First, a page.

Are You Shooting Your Game in the Foot?

The most critical two feet in golf aren’t on the putting green; they’re connected to your legs.

The feet are the foundation of sports, just like the foundation of the house. If the foot is not properly supported and aligned, not only does short term performance suffer, like the lack of speed and power in the swing, and later in life in foot, knee and hip issues. (correct ?)

In adults, many of the knee issues contributing to knee and hip replacements can be linked to fallen arches and the changes that makes in lower body alignment.

In juniors, this is a significant injury issue as well. With specialization in all sports occurring at earlier and earlier ages, more than 3.5 million children under the age of 14 are being treated annually for sports injuries. While junior athletes tend not to complain of foot issues, it does not mean they do not have them. Often these issues manifest themselves as inconsistent performance and aches and pains in other areas, so they are never traced to the root cause.

Having your arches fall is normally a sign of age, yet in many cases, it is a result from poor footwear choices, the lack of proper lacing, worn out golf shoes, and a general lack of understanding of sizing and in-shoe support for golf athletes.

The foot essentially has three arches—the medial, transverse and lateral. The lateral arch is normally what collapses in motion, resulting in a loss of balance, stability and power. The golf shoe can only partially make up for this lack of stability if the foot is unstable. What you wear the rest of the week is also important.

It has been estimated that 80 percent of people in the U.S. need orthotics, and my personal experience is this percentage is even higher with golfers because of the added load and rotational stress of the swing. In addition, at least 75 percent of people, including golfers, are wearing the wrong size shoes. You will perform better if you have the right-sized shoes, and will avoid future arch issues with proper in-shoe support.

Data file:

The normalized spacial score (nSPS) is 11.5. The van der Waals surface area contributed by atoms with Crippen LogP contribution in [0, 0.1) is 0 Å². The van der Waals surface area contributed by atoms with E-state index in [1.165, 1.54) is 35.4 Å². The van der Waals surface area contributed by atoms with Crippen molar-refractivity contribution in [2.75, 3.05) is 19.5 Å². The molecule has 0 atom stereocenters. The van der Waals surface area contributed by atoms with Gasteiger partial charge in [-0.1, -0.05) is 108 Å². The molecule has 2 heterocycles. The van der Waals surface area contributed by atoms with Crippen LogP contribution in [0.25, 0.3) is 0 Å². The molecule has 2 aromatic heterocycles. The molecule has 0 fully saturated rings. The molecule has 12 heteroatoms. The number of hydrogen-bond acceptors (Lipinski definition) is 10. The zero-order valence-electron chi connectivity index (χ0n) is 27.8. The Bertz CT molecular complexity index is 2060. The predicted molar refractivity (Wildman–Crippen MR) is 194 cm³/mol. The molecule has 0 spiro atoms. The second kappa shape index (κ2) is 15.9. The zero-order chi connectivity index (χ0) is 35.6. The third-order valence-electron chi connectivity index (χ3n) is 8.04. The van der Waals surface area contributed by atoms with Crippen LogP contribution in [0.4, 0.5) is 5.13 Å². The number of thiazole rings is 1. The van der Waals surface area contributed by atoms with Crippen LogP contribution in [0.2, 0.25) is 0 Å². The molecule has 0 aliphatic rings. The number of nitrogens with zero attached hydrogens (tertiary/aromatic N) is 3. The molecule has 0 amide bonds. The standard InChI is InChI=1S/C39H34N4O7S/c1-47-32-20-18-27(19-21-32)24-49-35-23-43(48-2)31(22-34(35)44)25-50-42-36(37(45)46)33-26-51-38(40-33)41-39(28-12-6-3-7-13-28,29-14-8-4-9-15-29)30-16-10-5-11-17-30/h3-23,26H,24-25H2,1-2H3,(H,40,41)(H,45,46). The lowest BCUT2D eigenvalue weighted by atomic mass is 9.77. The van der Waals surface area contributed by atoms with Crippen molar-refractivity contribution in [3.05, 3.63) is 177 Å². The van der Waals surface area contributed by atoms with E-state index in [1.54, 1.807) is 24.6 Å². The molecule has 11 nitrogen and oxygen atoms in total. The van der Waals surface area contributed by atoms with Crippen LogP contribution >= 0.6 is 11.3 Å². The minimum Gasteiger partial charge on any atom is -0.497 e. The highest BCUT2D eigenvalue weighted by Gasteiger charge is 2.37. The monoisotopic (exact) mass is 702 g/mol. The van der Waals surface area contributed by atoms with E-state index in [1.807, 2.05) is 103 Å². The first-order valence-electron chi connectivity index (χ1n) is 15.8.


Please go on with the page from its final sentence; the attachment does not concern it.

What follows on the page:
Winter and spring are the best times to focus on the feet and proper evaluation: The weather precludes playing regular rounds and your feet are not swollen from the first month of the golf season, meaning you’ll get a better fit with golf shoes. The following list contains some simple remedies and tips to increase foot function, health and performance.

• See a doctor.
Have your feet medically evaluated every year for size, shape, structural soundness and tendencies in both basic standing and gait. This will determine your optimal shoe shape or “last” (straight, semi-curved or curved) and what kind of insert—a simple insole support or medical orthotic—you’ll need. Both shoe fitting and foot structure are specialized approaches, just like club fitting. Off-the-rack rarely works for most golfers.

Remember: golf orthotics are significantly different than street shoe orthotics. You might really need two to three different orthotics depending upon your golf and activity profile.

• Try right.
Once you get an orthotic or insole, always try on new shoes with that insole instead of the foam sock liner, as that level of support will change foot size inside the shoe.

• Freshen your footwear.
Get new shoes at least once per year. They take tremendous lateral stress and break down in support long before their appearance indicates.

• Buy two pairs.
This way you can alternate wearing shoes when you play in order to allow them to dry adequately.

• Avoid foot overuse.
Play or practice golf a maximum of four days in a row, then take off one day.

• Lace ’em up.
Make sure your junior golfer wears supportive shoes off the course, and have them laced properly at all times, as not lacing shoes is akin to flip-flops with no support.

• Vote conservative.
There is mounting evidence that minimalist shoes are not ideal for athletic training and performance, so err in the direction of more conventional shoes in both areas.

• Push it.
Walk the course with a pushcart, not a carry bag. The reduced weight will lower the actual stress on the feet by 20-35 percent.

Neil Wolkodoff, PhD is the Medical Program Director at the Colorado Center for Health & Sport Science.

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